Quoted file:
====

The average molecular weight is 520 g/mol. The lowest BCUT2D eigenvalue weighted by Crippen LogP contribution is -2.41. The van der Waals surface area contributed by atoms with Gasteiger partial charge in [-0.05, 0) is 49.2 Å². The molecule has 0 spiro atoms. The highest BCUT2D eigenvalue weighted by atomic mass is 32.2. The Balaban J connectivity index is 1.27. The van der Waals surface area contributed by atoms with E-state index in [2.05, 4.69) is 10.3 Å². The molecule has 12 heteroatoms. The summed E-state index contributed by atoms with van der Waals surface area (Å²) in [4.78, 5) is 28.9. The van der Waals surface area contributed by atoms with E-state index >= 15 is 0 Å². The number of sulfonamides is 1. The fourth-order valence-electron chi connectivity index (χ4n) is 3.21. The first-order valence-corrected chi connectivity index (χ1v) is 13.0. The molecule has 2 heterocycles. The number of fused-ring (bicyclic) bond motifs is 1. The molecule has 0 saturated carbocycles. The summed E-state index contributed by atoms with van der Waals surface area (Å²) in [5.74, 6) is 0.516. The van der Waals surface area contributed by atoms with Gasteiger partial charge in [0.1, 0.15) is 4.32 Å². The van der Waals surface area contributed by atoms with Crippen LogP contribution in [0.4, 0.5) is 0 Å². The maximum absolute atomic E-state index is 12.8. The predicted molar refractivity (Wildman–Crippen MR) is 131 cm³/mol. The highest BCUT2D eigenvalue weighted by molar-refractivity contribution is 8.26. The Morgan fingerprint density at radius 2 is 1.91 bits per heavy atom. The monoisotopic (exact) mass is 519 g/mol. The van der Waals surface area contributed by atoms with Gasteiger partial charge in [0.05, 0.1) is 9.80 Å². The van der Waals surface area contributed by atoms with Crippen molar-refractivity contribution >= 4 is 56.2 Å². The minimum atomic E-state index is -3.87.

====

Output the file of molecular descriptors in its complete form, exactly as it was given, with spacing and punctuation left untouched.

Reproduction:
The average molecular weight is 520 g/mol. The lowest BCUT2D eigenvalue weighted by Crippen LogP contribution is -2.41. The van der Waals surface area contributed by atoms with Gasteiger partial charge in [-0.05, 0) is 49.2 Å². The molecule has 0 spiro atoms. The highest BCUT2D eigenvalue weighted by atomic mass is 32.2. The Balaban J connectivity index is 1.27. The van der Waals surface area contributed by atoms with E-state index in [2.05, 4.69) is 10.3 Å². The molecule has 12 heteroatoms. The summed E-state index contributed by atoms with van der Waals surface area (Å²) in [4.78, 5) is 28.9. The van der Waals surface area contributed by atoms with E-state index >= 15 is 0 Å². The number of sulfonamides is 1. The fourth-order valence-electron chi connectivity index (χ4n) is 3.21. The first-order valence-corrected chi connectivity index (χ1v) is 13.0. The molecule has 2 heterocycles. The number of fused-ring (bicyclic) bond motifs is 1. The molecule has 0 saturated carbocycles. The summed E-state index contributed by atoms with van der Waals surface area (Å²) in [5.74, 6) is 0.516. The van der Waals surface area contributed by atoms with Gasteiger partial charge in [0.1, 0.15) is 4.32 Å². The van der Waals surface area contributed by atoms with Crippen LogP contribution in [0.4, 0.5) is 0 Å². The maximum absolute atomic E-state index is 12.8. The predicted molar refractivity (Wildman–Crippen MR) is 131 cm³/mol. The highest BCUT2D eigenvalue weighted by molar-refractivity contribution is 8.26. The Morgan fingerprint density at radius 2 is 1.91 bits per heavy atom. The monoisotopic (exact) mass is 519 g/mol. The van der Waals surface area contributed by atoms with Gasteiger partial charge in [0.05, 0.1) is 9.80 Å². The van der Waals surface area contributed by atoms with Crippen molar-refractivity contribution >= 4 is 56.2 Å². The minimum atomic E-state index is -3.87.